Two-thirds of people in Denmark would donate their organs, but haven’t necessarily ticked the box that would enable doctors to harvest them
A survey conducted by the Sundhedsstyrelsen health authority reveals that 64 percent of people would donate their organs in the event of their death.
However, despite the generally positive attitude, less than a third have officially registered their wish on the Organ Donor Register.
Among people aged 15-17, who have been able to donate their organs since a law change in 2019, the share is only 3 percent, even though the survey reports that over a half would donate them.
Fortunately, registration is not the only way doctors can get a green light to harvest your organs, as many people carry cards on their person.
But without either of these, permission to harvest organs must be obtained from the next of kin, who is often too emotionally affected to make such a decision.
Awareness of problem is growing
The survey revealed that the level of awareness of organ donation is much higher.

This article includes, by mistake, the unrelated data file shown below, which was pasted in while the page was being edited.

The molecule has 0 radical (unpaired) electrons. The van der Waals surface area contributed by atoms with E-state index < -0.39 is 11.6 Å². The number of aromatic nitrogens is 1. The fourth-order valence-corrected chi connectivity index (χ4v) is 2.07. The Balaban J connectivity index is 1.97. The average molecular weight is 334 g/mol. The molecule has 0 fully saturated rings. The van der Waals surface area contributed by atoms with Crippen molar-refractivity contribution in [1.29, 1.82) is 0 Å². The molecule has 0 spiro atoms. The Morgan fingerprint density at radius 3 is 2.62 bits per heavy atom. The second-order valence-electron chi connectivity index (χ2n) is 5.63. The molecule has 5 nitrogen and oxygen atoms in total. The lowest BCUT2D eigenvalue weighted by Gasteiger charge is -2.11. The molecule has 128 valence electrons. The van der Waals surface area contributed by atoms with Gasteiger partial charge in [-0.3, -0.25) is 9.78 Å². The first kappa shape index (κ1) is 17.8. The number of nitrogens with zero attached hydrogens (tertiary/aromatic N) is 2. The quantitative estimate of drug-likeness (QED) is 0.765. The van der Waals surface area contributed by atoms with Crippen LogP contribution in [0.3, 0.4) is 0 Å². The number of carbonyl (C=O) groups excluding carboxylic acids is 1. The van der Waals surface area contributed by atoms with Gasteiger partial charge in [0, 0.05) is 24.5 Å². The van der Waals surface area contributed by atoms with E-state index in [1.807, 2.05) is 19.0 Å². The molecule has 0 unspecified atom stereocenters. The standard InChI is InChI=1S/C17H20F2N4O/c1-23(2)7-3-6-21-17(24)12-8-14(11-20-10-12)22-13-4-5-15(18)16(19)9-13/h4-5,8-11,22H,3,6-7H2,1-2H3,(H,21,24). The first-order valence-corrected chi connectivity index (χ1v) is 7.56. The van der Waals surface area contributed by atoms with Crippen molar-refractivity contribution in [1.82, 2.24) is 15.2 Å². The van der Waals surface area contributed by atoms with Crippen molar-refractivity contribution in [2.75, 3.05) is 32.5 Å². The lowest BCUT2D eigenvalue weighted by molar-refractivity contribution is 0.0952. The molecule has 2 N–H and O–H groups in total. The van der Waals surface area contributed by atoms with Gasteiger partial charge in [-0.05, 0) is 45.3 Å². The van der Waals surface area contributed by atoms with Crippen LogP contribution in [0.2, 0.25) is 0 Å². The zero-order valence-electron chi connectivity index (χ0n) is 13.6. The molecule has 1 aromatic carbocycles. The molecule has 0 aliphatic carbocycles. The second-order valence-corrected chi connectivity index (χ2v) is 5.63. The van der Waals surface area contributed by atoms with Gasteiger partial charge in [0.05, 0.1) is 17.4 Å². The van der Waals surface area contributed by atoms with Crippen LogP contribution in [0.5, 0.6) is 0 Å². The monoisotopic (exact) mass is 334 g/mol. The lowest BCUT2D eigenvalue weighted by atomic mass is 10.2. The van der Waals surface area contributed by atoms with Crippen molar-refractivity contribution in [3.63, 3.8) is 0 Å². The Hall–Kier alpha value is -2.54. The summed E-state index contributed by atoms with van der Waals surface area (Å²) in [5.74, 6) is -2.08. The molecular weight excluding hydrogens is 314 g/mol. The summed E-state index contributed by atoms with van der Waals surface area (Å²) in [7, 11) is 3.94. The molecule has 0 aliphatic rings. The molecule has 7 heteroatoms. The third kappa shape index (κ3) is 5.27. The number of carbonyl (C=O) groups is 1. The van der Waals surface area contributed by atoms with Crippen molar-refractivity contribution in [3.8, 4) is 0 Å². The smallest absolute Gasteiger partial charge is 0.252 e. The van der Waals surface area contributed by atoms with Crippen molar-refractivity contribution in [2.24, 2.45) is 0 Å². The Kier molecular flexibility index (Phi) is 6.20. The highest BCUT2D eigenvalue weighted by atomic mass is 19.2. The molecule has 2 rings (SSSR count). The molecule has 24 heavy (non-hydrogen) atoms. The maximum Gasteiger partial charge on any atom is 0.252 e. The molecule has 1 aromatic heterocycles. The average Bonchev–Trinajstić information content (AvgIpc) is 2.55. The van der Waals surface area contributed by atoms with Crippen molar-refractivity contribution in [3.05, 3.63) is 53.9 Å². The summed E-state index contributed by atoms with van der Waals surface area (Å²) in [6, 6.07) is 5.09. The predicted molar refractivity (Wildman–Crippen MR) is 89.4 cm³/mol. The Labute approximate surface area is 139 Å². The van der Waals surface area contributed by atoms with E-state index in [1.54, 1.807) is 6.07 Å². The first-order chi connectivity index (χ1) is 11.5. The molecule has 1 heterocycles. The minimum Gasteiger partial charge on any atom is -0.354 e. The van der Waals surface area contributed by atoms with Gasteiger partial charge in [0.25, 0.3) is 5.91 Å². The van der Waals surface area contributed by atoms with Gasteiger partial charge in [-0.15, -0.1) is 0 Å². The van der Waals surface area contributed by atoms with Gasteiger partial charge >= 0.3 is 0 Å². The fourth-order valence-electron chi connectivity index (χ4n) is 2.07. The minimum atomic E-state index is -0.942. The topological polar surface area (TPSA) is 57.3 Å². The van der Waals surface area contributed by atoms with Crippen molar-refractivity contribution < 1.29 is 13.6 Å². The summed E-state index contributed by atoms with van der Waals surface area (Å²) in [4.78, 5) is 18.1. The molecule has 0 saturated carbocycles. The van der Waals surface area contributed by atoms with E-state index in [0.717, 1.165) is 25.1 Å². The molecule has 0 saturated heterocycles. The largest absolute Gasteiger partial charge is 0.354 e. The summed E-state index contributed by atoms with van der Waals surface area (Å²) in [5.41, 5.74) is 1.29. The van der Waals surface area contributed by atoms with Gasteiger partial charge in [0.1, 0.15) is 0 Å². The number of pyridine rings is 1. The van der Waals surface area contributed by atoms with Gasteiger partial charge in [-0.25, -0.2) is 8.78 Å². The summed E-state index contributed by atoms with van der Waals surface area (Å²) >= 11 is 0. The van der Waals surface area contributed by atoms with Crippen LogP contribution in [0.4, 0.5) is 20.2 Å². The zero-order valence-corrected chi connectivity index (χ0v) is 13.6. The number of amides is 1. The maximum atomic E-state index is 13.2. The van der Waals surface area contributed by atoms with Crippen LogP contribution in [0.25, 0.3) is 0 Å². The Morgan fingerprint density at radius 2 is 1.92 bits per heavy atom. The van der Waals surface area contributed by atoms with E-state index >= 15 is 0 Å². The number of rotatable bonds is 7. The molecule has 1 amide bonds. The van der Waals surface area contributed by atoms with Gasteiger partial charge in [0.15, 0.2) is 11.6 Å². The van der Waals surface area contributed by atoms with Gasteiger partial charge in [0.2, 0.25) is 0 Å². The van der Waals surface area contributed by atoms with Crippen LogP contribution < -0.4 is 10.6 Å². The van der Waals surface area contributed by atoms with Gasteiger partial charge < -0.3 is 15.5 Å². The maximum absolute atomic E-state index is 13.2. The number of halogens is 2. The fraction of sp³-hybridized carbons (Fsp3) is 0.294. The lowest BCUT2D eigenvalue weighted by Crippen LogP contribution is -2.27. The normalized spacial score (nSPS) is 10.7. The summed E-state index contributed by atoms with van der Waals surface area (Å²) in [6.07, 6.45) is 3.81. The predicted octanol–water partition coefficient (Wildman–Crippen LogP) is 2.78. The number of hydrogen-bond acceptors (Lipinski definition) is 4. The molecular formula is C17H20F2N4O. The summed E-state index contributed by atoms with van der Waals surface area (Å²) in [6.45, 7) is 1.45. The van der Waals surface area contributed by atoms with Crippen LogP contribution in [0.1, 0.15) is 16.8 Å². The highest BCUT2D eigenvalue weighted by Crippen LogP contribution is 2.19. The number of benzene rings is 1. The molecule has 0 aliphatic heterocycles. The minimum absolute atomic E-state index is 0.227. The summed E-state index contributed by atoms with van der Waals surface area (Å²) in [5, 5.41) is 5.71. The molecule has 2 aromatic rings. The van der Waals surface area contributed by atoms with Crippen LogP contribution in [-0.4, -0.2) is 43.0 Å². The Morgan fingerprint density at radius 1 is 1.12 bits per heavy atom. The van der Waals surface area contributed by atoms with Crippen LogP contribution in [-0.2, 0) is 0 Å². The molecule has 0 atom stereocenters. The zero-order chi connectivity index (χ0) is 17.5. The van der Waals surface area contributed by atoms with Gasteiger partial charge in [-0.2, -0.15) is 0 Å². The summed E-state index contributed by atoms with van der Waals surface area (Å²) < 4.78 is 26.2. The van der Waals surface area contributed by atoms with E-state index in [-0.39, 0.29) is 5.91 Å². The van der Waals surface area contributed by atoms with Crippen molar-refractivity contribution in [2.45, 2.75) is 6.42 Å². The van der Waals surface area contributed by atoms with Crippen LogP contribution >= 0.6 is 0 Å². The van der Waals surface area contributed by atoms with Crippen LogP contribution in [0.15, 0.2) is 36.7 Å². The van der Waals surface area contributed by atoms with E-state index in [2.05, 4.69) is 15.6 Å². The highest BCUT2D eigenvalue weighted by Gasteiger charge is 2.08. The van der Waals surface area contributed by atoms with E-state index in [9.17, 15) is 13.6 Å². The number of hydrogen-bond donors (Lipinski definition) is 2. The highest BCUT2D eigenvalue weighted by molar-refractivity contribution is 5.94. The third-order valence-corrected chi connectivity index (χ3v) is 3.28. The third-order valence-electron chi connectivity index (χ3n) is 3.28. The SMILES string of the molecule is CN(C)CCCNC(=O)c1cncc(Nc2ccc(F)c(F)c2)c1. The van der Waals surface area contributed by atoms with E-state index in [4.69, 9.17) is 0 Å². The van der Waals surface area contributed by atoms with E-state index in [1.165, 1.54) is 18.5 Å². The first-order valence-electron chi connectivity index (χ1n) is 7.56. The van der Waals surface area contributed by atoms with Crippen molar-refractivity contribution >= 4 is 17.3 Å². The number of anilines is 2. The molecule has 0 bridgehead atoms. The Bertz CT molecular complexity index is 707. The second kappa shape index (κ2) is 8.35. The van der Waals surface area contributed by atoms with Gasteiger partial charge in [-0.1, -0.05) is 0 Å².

But Sundhedsstyrelsen is adamant that far more people still need to register, or at least discuss the matter with family.
“We want to encourage everyone to talk to their relatives about their organ donation wishes, even if it may be a difficult topic for some people to talk about. You can be an organ donor no matter what your age is,” said Sundhedsstyrelsen section manager Maria Herlev Ahrenfeldt.
“Although many people have taken a stand, the survey shows that we still need more and more extensive information on organ donation so that everyone can make an informed choice. It is currently easy and quick to register your position on the organ donor register at sundhed.dk, and you can change your position at any time.”